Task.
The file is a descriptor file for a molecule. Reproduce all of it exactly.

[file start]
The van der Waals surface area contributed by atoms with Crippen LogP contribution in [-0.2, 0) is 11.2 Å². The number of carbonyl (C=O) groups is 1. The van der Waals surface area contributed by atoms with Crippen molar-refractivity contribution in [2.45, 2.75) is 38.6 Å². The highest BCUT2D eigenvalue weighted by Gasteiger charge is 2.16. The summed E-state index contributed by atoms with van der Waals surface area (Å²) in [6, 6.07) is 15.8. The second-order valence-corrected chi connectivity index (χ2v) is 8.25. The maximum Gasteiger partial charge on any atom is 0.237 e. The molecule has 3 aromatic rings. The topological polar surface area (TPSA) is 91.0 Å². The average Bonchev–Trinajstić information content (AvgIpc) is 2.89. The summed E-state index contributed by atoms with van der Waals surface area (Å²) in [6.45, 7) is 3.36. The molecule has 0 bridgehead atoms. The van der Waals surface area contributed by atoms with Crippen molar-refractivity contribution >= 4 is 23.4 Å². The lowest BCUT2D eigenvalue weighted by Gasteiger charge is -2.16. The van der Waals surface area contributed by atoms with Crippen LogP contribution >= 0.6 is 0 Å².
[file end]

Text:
The van der Waals surface area contributed by atoms with Crippen LogP contribution in [-0.2, 0) is 11.2 Å². The number of carbonyl (C=O) groups is 1. The van der Waals surface area contributed by atoms with Crippen molar-refractivity contribution in [2.45, 2.75) is 38.6 Å². The highest BCUT2D eigenvalue weighted by Gasteiger charge is 2.16. The summed E-state index contributed by atoms with van der Waals surface area (Å²) in [6, 6.07) is 15.8. The second-order valence-corrected chi connectivity index (χ2v) is 8.25. The maximum Gasteiger partial charge on any atom is 0.237 e. The molecule has 3 aromatic rings. The topological polar surface area (TPSA) is 91.0 Å². The average Bonchev–Trinajstić information content (AvgIpc) is 2.89. The summed E-state index contributed by atoms with van der Waals surface area (Å²) in [6.45, 7) is 3.36. The molecule has 0 bridgehead atoms. The van der Waals surface area contributed by atoms with Crippen molar-refractivity contribution >= 4 is 23.4 Å². The lowest BCUT2D eigenvalue weighted by Gasteiger charge is -2.16. The van der Waals surface area contributed by atoms with Crippen LogP contribution >= 0.6 is 0 Å².